ElectionGudie

Democracy Index 2011: Democracy Under Stress

Dec. 16, 2011, 3:24 p.m.


The Economist Intelligence Unit published its its fourth Democracy Index. The index draws on expert opinion and public opinion surveys to evaluate the level of freedoms in 165 countries along 60 indicators covering five categories: electoral process and pluralism; civil liberties; the functioning of government; political participation; and political culture. The index noted that government reactions to protests around the world typically resulted in retreats from democratic values. The report also examines the causes of the Arab Spring and the challenges that MENA countries face while transitioning to a fully functional democracy. It suggests that democracy around the world will continue to face threats and that hopes for a new wave of democracy are not likely to be met.


2011 was an exceptionally turbulent year politically, characterised by sovereign debt crises and weak  political leadership in the developed world, dramatic change and conflict in the Middle East and North Africa (MENA) and rising social unrest throughout much of the world. It featured important changes in democracy, both in the direction of unexpected democratisation and a continuation of decline in democracy in some parts of the world.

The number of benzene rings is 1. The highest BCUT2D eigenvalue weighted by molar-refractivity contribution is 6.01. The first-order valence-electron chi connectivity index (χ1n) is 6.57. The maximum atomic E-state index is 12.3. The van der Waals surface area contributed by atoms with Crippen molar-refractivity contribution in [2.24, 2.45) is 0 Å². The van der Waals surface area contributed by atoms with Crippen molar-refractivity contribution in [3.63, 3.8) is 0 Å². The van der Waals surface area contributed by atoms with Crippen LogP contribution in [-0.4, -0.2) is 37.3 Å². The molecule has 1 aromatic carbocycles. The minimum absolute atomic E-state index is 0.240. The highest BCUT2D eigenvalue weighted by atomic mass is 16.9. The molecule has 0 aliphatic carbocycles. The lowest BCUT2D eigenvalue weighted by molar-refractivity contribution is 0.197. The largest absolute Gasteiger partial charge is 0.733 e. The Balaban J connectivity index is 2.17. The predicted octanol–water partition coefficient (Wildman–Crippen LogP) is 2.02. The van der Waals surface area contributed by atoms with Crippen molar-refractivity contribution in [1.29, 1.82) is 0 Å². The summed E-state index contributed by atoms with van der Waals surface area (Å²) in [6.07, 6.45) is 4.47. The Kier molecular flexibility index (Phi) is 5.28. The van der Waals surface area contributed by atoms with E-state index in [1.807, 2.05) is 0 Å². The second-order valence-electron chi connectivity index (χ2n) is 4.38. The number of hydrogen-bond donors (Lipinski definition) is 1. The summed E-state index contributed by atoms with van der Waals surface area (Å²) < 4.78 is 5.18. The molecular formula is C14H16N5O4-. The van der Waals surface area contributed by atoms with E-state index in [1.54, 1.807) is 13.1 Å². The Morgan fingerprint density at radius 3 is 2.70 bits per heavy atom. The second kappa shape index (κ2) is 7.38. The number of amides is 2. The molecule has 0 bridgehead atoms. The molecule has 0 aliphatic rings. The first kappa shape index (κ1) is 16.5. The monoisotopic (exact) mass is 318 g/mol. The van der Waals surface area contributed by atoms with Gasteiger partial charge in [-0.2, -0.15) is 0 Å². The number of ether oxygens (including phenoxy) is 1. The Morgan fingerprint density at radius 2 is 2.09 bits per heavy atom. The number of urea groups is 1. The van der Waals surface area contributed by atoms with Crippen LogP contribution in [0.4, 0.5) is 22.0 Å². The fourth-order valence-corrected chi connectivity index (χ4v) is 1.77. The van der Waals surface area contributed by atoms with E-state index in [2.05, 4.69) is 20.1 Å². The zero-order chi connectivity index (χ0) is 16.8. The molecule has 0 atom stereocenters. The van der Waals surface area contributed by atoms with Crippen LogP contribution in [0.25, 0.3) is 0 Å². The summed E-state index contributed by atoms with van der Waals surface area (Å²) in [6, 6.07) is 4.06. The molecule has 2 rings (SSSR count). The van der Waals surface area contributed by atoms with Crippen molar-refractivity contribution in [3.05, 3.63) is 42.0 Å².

The momentous events in the Arab world have been extraordinary in several respects. The popular uprisings in Tunisia and Egypt a year ago were sudden and unexpected, occurring in seemingly infertile territory. These revolts were home-grown affairs that overturned a host of stereotypes about the MENA region and caught the outside world unaware. Other key developments in 2011 include:



  •  Popular confidence in political institutions continues to decline in many countries.

  • Mounting social unrest could pose a threat to democracy in some countries. 

  •  US democracy has been adversely affected by a deepening of the polarisation of the political scene
    and political brinkmanship and paralysis.

  •  The US and the UK remain at the bottom end of the full democracy category. There has been a rise in
    protest movement. Problems in the functioning of government are more prominent. 

  •  Although extremist political forces in Europe have not yet profited from economic dislocation as
    might have been feared, populism and anti-immigrant sentiment are on the rise.

  •  Eastern Europe experienced another decline in democracy in 2011. In 12 countries of the region the
    democracy score declined in 2011.

  •  Rampant crime in some countries—in particular, violence and drug-trafficking—continues to have a
    negative impact on democracy in Latin America.


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